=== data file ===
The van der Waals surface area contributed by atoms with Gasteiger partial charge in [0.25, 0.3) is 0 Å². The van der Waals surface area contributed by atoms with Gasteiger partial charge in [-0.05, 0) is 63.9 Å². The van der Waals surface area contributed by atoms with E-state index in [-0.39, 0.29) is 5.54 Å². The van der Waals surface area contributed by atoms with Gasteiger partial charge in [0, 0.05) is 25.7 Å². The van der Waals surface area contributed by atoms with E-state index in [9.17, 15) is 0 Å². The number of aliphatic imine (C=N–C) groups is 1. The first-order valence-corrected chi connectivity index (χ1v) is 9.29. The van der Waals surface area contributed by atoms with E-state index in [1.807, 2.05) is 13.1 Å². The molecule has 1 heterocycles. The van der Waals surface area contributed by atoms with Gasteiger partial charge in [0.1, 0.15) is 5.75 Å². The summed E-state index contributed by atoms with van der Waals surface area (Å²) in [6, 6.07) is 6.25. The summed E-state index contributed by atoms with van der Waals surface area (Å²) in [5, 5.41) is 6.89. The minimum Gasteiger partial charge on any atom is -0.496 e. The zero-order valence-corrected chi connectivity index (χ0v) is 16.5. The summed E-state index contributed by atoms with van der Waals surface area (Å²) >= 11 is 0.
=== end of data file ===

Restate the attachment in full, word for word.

The van der Waals surface area contributed by atoms with Gasteiger partial charge in [0.25, 0.3) is 0 Å². The van der Waals surface area contributed by atoms with Gasteiger partial charge in [-0.05, 0) is 63.9 Å². The van der Waals surface area contributed by atoms with E-state index in [-0.39, 0.29) is 5.54 Å². The van der Waals surface area contributed by atoms with Gasteiger partial charge in [0, 0.05) is 25.7 Å². The van der Waals surface area contributed by atoms with E-state index in [9.17, 15) is 0 Å². The number of aliphatic imine (C=N–C) groups is 1. The first-order valence-corrected chi connectivity index (χ1v) is 9.29. The van der Waals surface area contributed by atoms with E-state index in [1.807, 2.05) is 13.1 Å². The molecule has 1 heterocycles. The van der Waals surface area contributed by atoms with Gasteiger partial charge in [0.1, 0.15) is 5.75 Å². The summed E-state index contributed by atoms with van der Waals surface area (Å²) in [6, 6.07) is 6.25. The summed E-state index contributed by atoms with van der Waals surface area (Å²) in [5, 5.41) is 6.89. The minimum Gasteiger partial charge on any atom is -0.496 e. The zero-order valence-corrected chi connectivity index (χ0v) is 16.5. The summed E-state index contributed by atoms with van der Waals surface area (Å²) >= 11 is 0.